Shots became available in Utah in mid-December for front-line hospital health care workers and eligibility has since expanded to all health care workers, emergency services personnel, first responders, long-term care facility residents and staff, teachers and school staff and, most recently, all Utahns 70 or older.
Once older Utahns were added to the list, local health districts have had difficulty keeping up with the demand. In Salt Lake County, servers and phone banks crashed at the start of the sign-ups earlier this month, and all available appointments were almost immediately booked through the coming weeks.
Saunders said the health department is also working with another, existing state contractor to create a new online platform that will make it easier for Utahns to make vaccination appointments that would be operated by the state but available to local health departments.
Nomi is offering specialized technology, including software and server capacity, Walker said, that can handle making online appointments during demand peaks that he compared to a post-Thanksgiving “Black Friday,” along with a call center staffed by nearly 1,000 nurses for those who need additional help or don’t use computers.
The company’s contract with the state is for five years. Walker said whether Utah will need Nomi’s vaccination services that long is “anybody’s guess. We hope not ... although COVID will now be part of our lives sort of forever.”
The state’s initial multmillion-dollar contract with Nomi for the private testing initiative known as Test Utah that continues today was part of an audit of the $108 million spent by the state in response to the pandemic released in September by Utah Auditor John Dougall.
The audit concluded that while the company’s per-test costs were “reasonable,” the “actual per-test costs were unreasonable.” The state’s original 60-day, $7.6 million contract with Nomi, anticipated up to 3,000 COVID-19 tests a day, which would have cost about $44 each.
But because “the actual tests processed per day was substantially lower than projected, resulting in a cost per test of over $235,” the audit said, pointing out the price turned out to be “significantly higher than other established testing services, which list their price at $125 or less per test.”
Dougall said Monday he has not reviewed Nomi’s current contract for coronavirus testing or the company’s new contract for vaccinations. Neither are slated for review, he said, because his office is focused on a new audit for the federal government of the coronavirus relief funds sent to the state.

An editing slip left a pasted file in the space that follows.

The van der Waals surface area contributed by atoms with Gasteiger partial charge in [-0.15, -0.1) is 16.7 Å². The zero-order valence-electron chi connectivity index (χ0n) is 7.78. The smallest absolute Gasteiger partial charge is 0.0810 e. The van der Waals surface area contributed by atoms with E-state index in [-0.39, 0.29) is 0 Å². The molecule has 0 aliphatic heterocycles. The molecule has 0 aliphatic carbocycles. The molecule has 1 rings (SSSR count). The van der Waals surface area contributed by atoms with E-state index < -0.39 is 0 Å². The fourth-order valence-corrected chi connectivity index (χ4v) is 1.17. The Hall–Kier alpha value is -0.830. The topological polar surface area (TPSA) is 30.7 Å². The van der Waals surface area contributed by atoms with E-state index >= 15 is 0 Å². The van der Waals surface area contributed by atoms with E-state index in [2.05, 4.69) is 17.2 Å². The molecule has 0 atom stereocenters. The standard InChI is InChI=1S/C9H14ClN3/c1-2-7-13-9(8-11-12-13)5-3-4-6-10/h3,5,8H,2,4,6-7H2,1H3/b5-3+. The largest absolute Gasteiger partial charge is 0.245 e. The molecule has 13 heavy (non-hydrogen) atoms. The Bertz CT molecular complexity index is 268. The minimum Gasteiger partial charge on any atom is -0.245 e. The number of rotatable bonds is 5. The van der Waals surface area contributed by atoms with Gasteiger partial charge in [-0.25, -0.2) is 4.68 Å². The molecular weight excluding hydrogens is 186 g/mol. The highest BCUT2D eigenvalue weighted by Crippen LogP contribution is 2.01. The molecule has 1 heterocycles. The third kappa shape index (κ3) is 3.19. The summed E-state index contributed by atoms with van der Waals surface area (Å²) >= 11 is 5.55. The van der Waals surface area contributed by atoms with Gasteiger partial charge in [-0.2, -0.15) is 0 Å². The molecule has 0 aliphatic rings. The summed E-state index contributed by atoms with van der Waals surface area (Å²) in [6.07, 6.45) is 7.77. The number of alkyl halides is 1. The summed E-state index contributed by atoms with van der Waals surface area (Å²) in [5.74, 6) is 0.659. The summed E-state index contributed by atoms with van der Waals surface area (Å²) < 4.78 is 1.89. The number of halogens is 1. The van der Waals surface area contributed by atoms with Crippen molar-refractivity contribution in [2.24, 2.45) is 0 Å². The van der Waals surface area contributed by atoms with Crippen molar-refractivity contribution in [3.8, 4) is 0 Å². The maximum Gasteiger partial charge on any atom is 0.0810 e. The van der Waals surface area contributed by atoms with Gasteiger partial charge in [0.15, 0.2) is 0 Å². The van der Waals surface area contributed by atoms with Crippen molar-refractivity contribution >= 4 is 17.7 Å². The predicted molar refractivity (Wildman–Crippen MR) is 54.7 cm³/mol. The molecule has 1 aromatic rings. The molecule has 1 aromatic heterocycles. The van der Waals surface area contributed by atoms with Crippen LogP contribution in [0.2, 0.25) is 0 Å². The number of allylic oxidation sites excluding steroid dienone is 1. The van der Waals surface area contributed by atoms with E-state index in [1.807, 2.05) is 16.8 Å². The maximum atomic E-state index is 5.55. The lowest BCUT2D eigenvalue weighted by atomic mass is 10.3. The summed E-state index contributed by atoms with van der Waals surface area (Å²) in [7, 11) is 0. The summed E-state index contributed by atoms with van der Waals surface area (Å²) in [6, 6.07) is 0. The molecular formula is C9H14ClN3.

He said the issue with the original Test Utah contract was that the state overestimated how many Utahns would get tested at a time of “uncertainty” about the process. With vaccines, Dougall said, there is more demand than doses, so if there are people hired to administer vaccines “sitting around idle,” that could be cause for concern.
“It really comes to, how much are we paying and for what are we paying. That could be good, appropriate, reasonable. I just don’t know the details of the latest contract,” the auditor said. “At the end of the day it really depends on, here’s the performance.”
Chris Hughes, state purchasing division director, said only one other company, Florida-based Red Tag-19, participated in the bidding process but was excluded based on responses during the technical evaluation before reaching the cost phase.
Hughes said Nomi was “flagged” over the publicity from last year’s audit, but no one suggested rejecting the bid.
Dr. Lata Shintre, the head of Red Tag-19, a COVID-19 staffing and management company, said she didn’t know enough about Nomi to comment on the state’s choice. But she said states should be hiring medical professionals to oversee vaccinations, because “we are not going to be the cheapest bid but we are going to be the safest.”
Nomi and other Utah tech companies initially volunteered to help the state deal with the virus outbreak, a stance that shifted as the scope and the scale of the crisis escalated. Asked Monday if Nomi would make money from vaccine distribution, Walker said, “Yes, we are a for-profit organization.”